Every Boy A Prince And Every Girl A Princess

This morning I was greeted on my Facebook page by a link that a close friend of mine had posted about a book written for children that gives stories of biblical princesses. It is not difficult at all for young men to imagine themselves as dashing and brave princes, and even more so for little girls to dress up in pretty (and usually impossibly frilly) dresses and imagining themselves as pretty little princesses. I must admit that I am not immune either to this particular fact, as I once wrote a lengthy play, “The Virgin Prince,” based on my own childhood dreams of being a prince.

I have frequently commented on my blog on the subject of honor and respect, in various fashions, including its own strange fascination as a subject for me, and I have also talked at some length about my love of novels like A Little Princess, which deal with the way in which imagining one’s self as a princess can help one develop the self-worth to overcome harrowing child abuse. After all, one can endure much suffering if one recognizes that one is the son of a king, and all of us who are called as Christians are princes and princesses of the royal family of God. Part of acting accordingly is developing the appropriate self-worth and decorum followed by princes and princesses. For being a prince or a princess is not merely being treated with respect (but that is a big part of it), but also about treating others with dignity and showing the grace expected of those of high status and rank. Part of the responsibility that comes with being a royal is acting like it and behaving appropriately. The payoff is the love and respect of others, as well as holding a high office.

Of course, the risk with encouraging children to behave as princes and princesses (something many of them seem inclined to do naturally anyway) is that they will put on airs and consider themselves to be above others. Nonetheless, so long as the children know some important lessons about the responsibilities as well as the rights of being a prince or princess, the rewards are great. For one, treating a child like a prince or a princess can help reverse the problem of child abuse, which often results from a low value placed on children. This is a matter of great personal importance about which nothing further needs to be said here. Additionally, treating children like princes and princesses helps them understand that they are princes and princesses only because they are the children of a king and queen. Thus treating children with respect also serves as an indirect way to both teach and show honor to parents. Additionally, teaching children that not only they, but all other little people, are also princes and princesses (and that all adults are kings and queens) itself encourages the treatment of people in general with honor and respect, something this world sorely needs. We need more honor in this world, and a lot less bullying and abuse.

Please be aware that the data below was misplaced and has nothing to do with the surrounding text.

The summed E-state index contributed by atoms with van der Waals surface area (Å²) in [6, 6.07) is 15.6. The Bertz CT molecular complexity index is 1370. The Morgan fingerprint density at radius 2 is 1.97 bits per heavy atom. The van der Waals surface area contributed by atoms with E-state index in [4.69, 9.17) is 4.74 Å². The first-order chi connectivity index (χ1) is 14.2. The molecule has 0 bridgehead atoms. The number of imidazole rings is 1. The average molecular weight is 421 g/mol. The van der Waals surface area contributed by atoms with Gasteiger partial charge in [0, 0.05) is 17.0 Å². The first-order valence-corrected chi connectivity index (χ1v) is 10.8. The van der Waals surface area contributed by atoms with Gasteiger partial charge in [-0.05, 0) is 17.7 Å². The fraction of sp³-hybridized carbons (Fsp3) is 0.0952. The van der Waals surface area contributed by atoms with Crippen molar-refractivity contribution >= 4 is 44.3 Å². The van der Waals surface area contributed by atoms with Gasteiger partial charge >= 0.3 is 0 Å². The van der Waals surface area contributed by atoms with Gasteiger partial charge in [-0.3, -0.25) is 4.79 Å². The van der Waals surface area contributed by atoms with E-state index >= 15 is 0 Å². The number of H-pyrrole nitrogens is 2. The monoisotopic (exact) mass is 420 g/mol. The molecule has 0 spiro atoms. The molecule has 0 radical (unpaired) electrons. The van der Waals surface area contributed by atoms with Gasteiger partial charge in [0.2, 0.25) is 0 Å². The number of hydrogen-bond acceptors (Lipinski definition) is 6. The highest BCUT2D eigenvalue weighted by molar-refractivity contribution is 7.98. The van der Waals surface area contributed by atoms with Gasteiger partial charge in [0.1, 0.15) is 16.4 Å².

Therefore, as part of a whole education in honor and respect, we teach honor to others by showing honor. We ought not to demand of children that they show respect before they receive it. Rather, we ought to be quick to respect others, whether small or large, great or obscure, but with the knowledge that our respect to others is teaching that behavior through modeling it ourselves. By showing respect to little people as princes and princesses, we teach them that they are worthy enough to show honor to others without having their own dignity and self-worth threatened. That is a lesson many larger people could learn as well. In the meantime, let us get busy, as there are a lot of little princesses and princesses in this world that need to know how important and honorable they really are.

About nathanalbright

I'm a person with diverse interests who loves to read. If you want to know something about me, just ask.
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7 Responses to Every Boy A Prince And Every Girl A Princess

  1. Nita McMullan says:

    Hi, I teach a kindergarten Sabbath class in which we have begun a program of being princes and princesses ‘in training’ for the heavenly kingdom. My children act a lot more respectful and kind toward other children, siblings, parents, teachers since we began this. A problem I’ve discovered though is there are more books and articles about God’s princesses, than princes. I pray that will change.

    I was very pleased to read your article and have printed it for the parents benefit. Oh, and this has also made a pronounced difference in the parents [they’re mostly non-Christian].

    • It would seem that it is easier to see girls as princesses than boys as princes. After all, a great many girls love to wear frilly dresses and practice ballet and such, but the sort of activities that make young men little princes are often little in evidence, whether we are dealing with bookish and reserved people or outgoing and sociable boys who simply love to run around like madmen and cannot sit still. Nonetheless little boys are princes in training and little girls are princesses in training. Seeing them as such allows us to treat them with respect, and in turn help model the respect we want them to show toward us. I’m glad it was able to help you out there :). Good luck in your instruction, and I hope the parents continue to learn from it as well.

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